Nourish People and Planet/


Advancing Good Food that nourishes people, regenerates the environment, and creates equitable economic opportunity for people at every step of the food supply chain

Advancing Good Food Solutions

Our food systems are failing to protect and promote our health and the health of our planet. We can change this by supporting food systems that create value and ensure that everyone has access to Good Food that improves their health, celebrates their cultural traditions, sustains, and replenishes the Earth’s resources, and delivers fair returns for the people who produce and provide it.

  • 660million

    people will be affected by hunger by 2030 if recent trends continue

  • 1/5deaths

    worldwide are attributed to unhealthy diets

  • 1/3

    of total global greenhouse gas emissions are a result of the food system

Our Current Initiatives

Spurring research, generating data, and organizing coalitions to increase consumption of healthy foods and build food systems that are nutritious, regenerative, and equitable.


Periodic Table of Food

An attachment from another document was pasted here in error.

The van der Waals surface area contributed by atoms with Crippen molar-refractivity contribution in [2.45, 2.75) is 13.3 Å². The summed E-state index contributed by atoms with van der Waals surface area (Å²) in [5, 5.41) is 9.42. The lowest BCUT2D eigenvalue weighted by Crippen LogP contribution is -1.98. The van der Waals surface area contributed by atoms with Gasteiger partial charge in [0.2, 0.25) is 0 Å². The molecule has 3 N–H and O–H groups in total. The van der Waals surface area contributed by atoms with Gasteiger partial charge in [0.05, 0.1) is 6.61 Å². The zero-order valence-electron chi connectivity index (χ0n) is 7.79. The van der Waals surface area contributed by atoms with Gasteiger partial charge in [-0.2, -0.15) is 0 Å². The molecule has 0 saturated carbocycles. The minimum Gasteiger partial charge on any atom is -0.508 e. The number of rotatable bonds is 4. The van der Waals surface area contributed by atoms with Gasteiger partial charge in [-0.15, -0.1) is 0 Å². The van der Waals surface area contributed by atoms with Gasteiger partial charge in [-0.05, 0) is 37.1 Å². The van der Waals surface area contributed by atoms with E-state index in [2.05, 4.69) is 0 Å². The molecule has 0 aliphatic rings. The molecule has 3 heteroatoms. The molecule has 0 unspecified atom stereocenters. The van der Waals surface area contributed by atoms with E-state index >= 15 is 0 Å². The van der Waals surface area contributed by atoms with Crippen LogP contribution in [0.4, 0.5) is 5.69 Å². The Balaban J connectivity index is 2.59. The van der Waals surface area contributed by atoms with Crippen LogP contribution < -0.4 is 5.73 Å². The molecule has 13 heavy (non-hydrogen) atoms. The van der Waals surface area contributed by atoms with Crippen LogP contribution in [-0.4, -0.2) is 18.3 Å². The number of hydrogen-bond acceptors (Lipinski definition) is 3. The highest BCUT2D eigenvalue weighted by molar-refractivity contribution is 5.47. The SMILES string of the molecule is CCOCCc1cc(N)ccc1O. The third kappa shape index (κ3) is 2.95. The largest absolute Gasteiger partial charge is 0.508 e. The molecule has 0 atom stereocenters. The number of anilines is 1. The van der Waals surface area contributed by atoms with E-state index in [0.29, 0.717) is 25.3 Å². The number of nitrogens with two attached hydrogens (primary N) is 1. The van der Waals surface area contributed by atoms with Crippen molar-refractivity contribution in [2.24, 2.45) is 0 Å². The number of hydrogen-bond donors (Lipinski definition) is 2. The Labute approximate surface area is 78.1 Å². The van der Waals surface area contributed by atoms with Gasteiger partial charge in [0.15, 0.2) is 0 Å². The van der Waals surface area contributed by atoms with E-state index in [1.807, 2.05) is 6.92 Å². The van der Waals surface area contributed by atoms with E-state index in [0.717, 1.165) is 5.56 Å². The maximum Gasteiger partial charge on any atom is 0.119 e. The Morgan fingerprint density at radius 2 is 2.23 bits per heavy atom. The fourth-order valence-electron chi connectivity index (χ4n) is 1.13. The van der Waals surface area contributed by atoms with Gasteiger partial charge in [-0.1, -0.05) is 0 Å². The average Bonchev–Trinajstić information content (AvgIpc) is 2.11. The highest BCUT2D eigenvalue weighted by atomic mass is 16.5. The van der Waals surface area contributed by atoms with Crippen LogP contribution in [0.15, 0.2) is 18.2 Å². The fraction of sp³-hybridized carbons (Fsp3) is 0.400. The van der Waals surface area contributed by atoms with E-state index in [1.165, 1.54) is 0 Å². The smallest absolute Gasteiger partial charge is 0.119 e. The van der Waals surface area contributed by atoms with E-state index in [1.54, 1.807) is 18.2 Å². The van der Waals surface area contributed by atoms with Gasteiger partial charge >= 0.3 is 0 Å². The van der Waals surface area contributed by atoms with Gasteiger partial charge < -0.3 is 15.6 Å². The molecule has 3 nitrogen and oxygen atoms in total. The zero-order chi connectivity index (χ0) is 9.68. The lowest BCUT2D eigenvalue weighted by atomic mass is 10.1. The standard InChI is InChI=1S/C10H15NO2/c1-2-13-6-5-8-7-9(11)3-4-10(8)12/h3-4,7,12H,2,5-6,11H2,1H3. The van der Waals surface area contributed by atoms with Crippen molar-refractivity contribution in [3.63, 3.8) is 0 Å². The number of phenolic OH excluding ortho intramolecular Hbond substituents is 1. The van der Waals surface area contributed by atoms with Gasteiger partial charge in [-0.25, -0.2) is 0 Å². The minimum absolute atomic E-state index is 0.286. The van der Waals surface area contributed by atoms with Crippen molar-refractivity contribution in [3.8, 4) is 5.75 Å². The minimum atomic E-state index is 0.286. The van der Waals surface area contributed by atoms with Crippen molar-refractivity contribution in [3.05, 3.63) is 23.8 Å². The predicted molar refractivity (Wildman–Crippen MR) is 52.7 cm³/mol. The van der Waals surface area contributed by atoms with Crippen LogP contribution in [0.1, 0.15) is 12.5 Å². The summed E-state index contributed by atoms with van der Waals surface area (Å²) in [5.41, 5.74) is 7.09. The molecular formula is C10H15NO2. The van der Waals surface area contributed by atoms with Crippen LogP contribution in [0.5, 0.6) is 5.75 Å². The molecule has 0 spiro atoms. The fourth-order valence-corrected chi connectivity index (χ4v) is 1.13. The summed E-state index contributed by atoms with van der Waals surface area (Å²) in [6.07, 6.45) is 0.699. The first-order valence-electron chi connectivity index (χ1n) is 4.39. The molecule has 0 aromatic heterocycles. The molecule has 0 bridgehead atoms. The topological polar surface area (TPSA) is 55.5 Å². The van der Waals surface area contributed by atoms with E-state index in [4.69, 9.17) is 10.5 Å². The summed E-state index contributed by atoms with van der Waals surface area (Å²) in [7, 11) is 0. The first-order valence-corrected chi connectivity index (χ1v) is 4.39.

Our understanding of how food nourishes us is still surprisingly limited. At most, about 150 of our food’s biochemical components are measured and tracked in conventional databases, which represents only a tiny fraction of the more than 20,000 biochemicals in food. The Periodic Table of Food Initiative is a global effort to create a public database containing the comprehensive biochemical composition and function of the most important foods from around the globe. Understanding the interactions between food, health, nutrition, and environment will help us better support both human and planetary health.

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vegetables laid out across a table with someone cutting lettuce.
cracked ground.

Regenerative Landscapes and Agroecology

Early data suggest regenerative agriculture / agroecological practices offer a way to rebuild soil health, sequester carbon, and replenish biodiversity while increasing cultural identity, territorial rootedness and living wages for producers. Yet a lack of standardized definitions, shared principles and clear outcomes hinders full scale adoption of this approach to landscape management and production. A need for better data on regenerative outcomes from a range of practices across foodscapes is warranted as is a connective tissue between regenerative initiatives to help advance best practice. The Rockefeller Foundation supports the facilitation of a shared global vision, outcomes, and metrics on regenerative / agroecological practices rooted in the value of inclusion. Indigenous communities and farmers are central to this work as are partnerships with groups like the Global Alliance for the Future of Food working on the linking different types of evidence and ways of knowing together for a regenerative future.

Diet Quality Measurement

person grabbing a mango from a table.